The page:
God’s Glory in Salvation through Judgment: The Commentary Within the Old Testament

April 2, 2014 3 comments

James Hamilton’s God’s Glory in Salvation through Judgment reads as an overview commentary on the whole Bible, from beginning to end, with the Old Testament in its original Hebrew sequence. Along the way, many parallels are brought out, as we see that parts of the Old Testament act as commentary on other sections. Thus far I have read through the Torah, the former prophets, and some of the Latter Prophets section — the Pentateuch books, then Joshua through Kings (excluding Ruth); then Isaiah, Jeremiah, Ezekiel, and the twelve (minor prophets books).

A few interesting points here, showing how later Old Testament books provide commentary on other sections.

The Former Prophets comment on the Torah. Example: the book of Kings (1 Kings and 2 Kings)

In order to understand Kings, however, readers must be aware of the terms of the covenant in order to see the justification for the visitation of the curses of the covenant. It seems that what the author of Kings has chosen to include is largely informed by the teaching of Torah, such that while the law of the king in Deuteronomy 17:14–20 is not overtly mentioned, 1 Kings 10:14–11:8 shows Solomon breaking these laws point for point (horses, wives, excessive silver and gold, disregard for the Torah he was to copy and keep).

The latter prophets likewise “provide an explanatory commentary on the narrative story line of the Torah and the Former Prophets.” As for instance, the early chapters of Jeremiah

depict the exodus from Egypt and the covenant at Sinai as a wedding between Yahweh and his virgin bride, Israel (Jer. 2:2; cf. Hos. 2:17–18, ET 15–16). While a virgin bride’s memories of the glory of the wedding day would keep her faithful to her husband, Israel has forgotten Yahweh “days without number” (Jer. 2:32). Jeremiah calls the people to repent of their spiritual adultery. The horror of covenant infidelity, forsaking Yahweh and turning to idols (1:16), should be recognized by the fruit it will bear.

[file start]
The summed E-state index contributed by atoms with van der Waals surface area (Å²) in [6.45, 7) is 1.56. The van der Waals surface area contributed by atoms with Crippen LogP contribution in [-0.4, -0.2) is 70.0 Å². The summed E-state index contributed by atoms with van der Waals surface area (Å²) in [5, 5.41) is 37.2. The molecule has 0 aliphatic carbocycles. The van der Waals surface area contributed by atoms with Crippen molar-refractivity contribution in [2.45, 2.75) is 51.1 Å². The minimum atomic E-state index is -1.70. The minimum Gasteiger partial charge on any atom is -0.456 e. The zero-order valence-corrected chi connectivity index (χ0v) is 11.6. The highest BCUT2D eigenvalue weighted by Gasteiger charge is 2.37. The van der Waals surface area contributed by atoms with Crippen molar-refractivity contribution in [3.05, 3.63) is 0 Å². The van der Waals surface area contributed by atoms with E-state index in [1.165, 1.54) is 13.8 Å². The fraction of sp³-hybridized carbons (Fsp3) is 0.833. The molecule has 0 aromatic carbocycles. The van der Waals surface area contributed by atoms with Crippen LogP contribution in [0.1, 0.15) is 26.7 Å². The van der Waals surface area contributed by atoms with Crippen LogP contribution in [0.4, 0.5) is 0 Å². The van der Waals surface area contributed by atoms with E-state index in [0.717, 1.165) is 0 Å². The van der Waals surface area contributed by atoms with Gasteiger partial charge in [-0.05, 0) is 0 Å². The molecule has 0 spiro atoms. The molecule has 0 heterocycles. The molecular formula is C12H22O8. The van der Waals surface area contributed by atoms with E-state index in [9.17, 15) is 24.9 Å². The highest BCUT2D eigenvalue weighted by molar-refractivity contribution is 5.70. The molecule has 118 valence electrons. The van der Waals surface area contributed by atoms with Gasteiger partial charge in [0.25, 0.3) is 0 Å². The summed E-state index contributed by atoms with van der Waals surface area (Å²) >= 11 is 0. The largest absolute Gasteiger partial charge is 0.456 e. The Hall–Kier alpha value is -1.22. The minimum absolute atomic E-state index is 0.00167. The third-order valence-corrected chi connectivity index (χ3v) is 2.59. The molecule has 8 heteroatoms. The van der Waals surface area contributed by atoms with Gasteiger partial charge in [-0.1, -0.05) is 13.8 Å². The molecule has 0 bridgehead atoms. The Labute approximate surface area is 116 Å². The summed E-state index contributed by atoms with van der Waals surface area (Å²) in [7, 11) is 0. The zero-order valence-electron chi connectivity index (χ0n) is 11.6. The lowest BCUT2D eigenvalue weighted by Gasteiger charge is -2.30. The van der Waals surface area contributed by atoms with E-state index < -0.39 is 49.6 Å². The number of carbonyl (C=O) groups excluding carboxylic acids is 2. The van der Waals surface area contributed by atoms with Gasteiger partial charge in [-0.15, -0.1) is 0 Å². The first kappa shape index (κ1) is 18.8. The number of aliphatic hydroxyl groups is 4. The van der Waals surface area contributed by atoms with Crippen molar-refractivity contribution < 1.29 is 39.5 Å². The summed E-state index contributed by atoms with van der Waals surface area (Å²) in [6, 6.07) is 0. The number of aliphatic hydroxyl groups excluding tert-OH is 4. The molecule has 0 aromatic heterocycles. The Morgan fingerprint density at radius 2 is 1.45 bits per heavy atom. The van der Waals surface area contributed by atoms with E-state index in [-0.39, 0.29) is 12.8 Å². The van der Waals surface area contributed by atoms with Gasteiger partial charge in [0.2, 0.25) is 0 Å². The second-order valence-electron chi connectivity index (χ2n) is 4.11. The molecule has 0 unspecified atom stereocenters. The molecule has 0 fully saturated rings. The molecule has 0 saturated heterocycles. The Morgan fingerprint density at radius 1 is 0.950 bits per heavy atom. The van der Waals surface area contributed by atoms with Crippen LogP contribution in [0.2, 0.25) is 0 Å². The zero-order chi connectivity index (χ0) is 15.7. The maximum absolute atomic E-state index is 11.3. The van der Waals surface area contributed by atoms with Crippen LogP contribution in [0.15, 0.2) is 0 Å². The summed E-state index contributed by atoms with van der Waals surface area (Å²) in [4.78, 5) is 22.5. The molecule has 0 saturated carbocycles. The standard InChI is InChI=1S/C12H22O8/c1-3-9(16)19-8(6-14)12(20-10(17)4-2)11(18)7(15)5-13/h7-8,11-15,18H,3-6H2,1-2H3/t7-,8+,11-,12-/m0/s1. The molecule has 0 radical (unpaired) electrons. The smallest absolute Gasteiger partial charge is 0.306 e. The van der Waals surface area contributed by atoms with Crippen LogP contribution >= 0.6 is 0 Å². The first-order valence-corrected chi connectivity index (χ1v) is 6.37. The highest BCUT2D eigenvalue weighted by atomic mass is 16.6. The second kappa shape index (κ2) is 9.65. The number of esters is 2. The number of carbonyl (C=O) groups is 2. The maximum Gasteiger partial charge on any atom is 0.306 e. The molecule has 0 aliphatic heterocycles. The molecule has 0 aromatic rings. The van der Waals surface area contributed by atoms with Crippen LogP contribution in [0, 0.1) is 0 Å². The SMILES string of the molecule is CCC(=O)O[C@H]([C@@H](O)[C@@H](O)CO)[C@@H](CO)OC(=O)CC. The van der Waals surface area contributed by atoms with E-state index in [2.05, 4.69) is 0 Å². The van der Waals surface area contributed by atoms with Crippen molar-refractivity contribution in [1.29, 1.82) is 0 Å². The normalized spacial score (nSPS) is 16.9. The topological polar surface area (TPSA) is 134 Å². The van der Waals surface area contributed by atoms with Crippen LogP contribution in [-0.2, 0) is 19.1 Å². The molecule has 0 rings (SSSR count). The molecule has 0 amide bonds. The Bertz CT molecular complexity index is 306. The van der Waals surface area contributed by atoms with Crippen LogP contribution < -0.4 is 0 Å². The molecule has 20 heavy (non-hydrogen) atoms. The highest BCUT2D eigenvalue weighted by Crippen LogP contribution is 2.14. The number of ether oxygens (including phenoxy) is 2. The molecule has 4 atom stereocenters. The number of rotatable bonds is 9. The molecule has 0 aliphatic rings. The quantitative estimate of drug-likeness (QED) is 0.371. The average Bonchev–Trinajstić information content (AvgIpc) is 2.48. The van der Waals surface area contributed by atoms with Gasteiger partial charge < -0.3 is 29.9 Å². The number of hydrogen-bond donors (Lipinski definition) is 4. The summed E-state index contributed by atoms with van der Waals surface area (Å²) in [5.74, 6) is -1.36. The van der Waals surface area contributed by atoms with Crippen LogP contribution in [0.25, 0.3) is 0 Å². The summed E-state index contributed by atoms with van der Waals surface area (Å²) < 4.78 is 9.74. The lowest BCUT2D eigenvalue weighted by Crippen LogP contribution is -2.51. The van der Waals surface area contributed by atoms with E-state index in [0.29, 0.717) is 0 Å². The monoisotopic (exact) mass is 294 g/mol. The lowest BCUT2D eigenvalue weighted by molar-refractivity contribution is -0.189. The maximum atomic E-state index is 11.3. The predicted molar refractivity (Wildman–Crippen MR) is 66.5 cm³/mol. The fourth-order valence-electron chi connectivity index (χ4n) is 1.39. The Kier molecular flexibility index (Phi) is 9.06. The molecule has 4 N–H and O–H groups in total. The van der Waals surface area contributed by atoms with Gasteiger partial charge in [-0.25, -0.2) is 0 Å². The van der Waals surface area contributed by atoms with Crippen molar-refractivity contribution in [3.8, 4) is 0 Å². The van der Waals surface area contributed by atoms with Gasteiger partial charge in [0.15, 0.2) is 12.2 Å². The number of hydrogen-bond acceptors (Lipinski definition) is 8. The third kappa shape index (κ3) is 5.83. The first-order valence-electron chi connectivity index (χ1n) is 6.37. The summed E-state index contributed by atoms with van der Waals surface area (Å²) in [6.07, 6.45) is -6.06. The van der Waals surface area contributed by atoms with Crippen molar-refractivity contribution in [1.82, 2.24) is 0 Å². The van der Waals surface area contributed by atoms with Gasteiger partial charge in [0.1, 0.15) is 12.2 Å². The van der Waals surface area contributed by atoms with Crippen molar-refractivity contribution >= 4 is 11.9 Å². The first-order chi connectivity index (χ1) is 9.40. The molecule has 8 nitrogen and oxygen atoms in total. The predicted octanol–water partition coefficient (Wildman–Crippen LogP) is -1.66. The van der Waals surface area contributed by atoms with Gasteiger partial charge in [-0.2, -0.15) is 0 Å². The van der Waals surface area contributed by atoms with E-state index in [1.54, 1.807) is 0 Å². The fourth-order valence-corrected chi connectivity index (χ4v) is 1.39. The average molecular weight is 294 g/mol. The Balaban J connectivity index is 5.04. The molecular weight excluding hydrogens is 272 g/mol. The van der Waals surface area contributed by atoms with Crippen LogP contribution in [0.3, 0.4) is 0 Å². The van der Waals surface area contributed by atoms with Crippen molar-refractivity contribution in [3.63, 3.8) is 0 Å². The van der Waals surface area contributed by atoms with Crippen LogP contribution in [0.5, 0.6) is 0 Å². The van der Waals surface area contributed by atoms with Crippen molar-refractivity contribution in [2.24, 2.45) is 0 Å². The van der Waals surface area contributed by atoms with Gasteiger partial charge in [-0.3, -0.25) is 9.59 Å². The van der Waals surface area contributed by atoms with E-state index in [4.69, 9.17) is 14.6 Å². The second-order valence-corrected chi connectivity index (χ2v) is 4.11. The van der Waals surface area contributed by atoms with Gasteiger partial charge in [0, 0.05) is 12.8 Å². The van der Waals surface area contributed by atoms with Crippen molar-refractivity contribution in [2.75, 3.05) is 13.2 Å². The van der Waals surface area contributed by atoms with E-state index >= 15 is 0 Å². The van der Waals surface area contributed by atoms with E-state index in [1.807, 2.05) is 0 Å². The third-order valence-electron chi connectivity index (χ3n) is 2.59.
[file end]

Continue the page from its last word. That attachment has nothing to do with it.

Hamilton’s book should be interesting as it looks at the later Writings section (I haven’t read that far yet). From my own genre reading, one or two chapters each day from several sections of the Bible — and reading the Old Testament according to the original Hebrew section, the same order Hamilton prefers — I have noticed similar commentary, in the later Writings section, upon both the Torah and the Latter Prophets. Why does Nehemiah make such emphasis upon closing the gates of Jerusalem on the Sabbath, even turning away those who show up at the gates on the Sabbath and threatening physical force against them if they do it again (Nehemiah 13:15-21). Jeremiah 17 describes the very same scenario – in reverse. Jeremiah exhorted the people, (verse 21) “Thus says the Lord: Take care for the sake of your lives, and do not bear a burden on the Sabbath day or bring it in by the gates of Jerusalem,” promising (verses 24 -27) “But if you listen to me, declares the Lord, and bring in no burden by the gates of this city on the Sabbath day, but keep the Sabbath day holy and do no work on it, 25 then there shall enter by the gates of this city kings and princes who sit on the throne of David, riding in chariots and on horses, they and their officials, the men of Judah and the inhabitants of Jerusalem. And this city shall be inhabited forever.But if you do not listen to me, to keep the Sabbath day holy, and not to bear a burden and enter by the gates of Jerusalem on the Sabbath day, then I will kindle a fire in its gates, and it shall devour the palaces of Jerusalem and shall not be quenched.’”  Nehemiah alludes to what the people had done in the days before the exile, a later “commentary” upon Jeremiah 17:19-23.